Wednesday, June 19, 2013
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Fiat split its industrial vehicle business from its carmaking unit on Monday in a move aimed at giving birth to a global auto company with Chrysler.
The historic shift was complete with Fiat Industrial's debut on the Milan Stock Exchange. It opened at 9 euros ($12.03). Fiat Industrial includes CNH agriculture and construction vehicles and Iveco trucks.
"This is a very important moment for Fiat, because it represents at the same time a point of arrival and a point of departure," Fiat CEO Sergio Marchionne said at an opening ceremony at the stock exchange. "Faced with the great transformations in place in the market, we could no longer continue to hold together sectors that had no economic or industrial characteristic in common."
Fiat has forecast the new auto company will have revenues of 64 billion euros by 2014 while Fiat Industrial revenues will be 29 billion euros.
Fiat took a 20 percent controlling share of Chrysler in 2009, and analysts expect the companies to merge although Marchionne said Monday he has no immediate plans to do so. The spinoff is designed to give the two businesses more agility.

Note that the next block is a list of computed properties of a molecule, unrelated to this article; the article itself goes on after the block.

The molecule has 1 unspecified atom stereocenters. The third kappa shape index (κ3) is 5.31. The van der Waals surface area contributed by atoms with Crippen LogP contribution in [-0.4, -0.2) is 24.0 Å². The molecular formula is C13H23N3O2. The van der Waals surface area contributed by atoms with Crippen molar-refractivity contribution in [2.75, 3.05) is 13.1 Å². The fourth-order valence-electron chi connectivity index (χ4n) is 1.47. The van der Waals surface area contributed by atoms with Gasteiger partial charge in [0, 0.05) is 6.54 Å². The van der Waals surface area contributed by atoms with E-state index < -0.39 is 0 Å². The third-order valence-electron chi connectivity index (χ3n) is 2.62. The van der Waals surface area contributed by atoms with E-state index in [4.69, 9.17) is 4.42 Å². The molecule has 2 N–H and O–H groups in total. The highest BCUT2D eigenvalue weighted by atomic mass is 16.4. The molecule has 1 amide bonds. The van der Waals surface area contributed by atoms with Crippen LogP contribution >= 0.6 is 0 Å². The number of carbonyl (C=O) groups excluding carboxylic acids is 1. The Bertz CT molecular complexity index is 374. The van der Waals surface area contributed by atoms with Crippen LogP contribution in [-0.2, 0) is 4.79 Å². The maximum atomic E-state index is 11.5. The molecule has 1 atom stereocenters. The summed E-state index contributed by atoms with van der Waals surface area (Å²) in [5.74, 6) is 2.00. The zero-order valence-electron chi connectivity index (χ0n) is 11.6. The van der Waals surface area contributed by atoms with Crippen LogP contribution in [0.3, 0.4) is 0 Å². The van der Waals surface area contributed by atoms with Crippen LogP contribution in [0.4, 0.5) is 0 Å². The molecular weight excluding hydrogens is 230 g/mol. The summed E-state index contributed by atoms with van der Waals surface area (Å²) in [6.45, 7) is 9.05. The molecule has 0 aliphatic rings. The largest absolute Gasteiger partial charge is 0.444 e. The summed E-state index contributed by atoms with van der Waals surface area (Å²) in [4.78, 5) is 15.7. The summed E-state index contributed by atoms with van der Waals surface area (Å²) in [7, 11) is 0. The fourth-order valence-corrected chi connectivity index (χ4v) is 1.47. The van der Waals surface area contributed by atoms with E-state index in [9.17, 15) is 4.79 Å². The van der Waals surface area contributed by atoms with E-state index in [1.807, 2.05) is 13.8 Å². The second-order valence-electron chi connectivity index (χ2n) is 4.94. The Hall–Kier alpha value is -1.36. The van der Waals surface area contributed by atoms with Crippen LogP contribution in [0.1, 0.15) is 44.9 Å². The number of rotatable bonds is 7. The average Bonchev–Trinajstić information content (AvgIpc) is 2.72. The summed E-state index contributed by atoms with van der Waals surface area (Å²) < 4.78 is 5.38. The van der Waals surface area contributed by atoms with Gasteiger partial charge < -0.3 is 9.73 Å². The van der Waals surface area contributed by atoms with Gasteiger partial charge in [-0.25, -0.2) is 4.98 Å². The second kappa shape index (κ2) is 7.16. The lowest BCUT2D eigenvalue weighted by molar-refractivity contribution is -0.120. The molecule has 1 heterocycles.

Looking for alliances
Marchionne has said he is on the lookout for alliances that will help secure the businesses. He has shrugged off Volkwagen's expressions of interest in the struggling Alfa Romeo sports car brand, which he wants to launch in the United States. On the industrial side, possible partners include Daimler.
Marchionne's ambitious plans to create a global carmaker producing 6 million cars a year by 2014 have been mired in labor disputes in Italy.
Fiat has reached deals for more flexible work rules in two key plants - Pomigliano near Naples and the flagship Turin plant Mirafiori, clearing the way for 2 billion euros in investments.
Marchionne has made the more flexible work contracts - which add shifts and make it more difficult to strike during full production - a condition for his plans to invest a total 20 billion euros in Italy and double car production. Much of that would be badly needed exports.
Marchionne has promised to raise salaries to reflect improved production. But that has not persuaded one union holdout, FIOM, which says the plant-by-plant negotiations are undermining Italy's system of national contracts.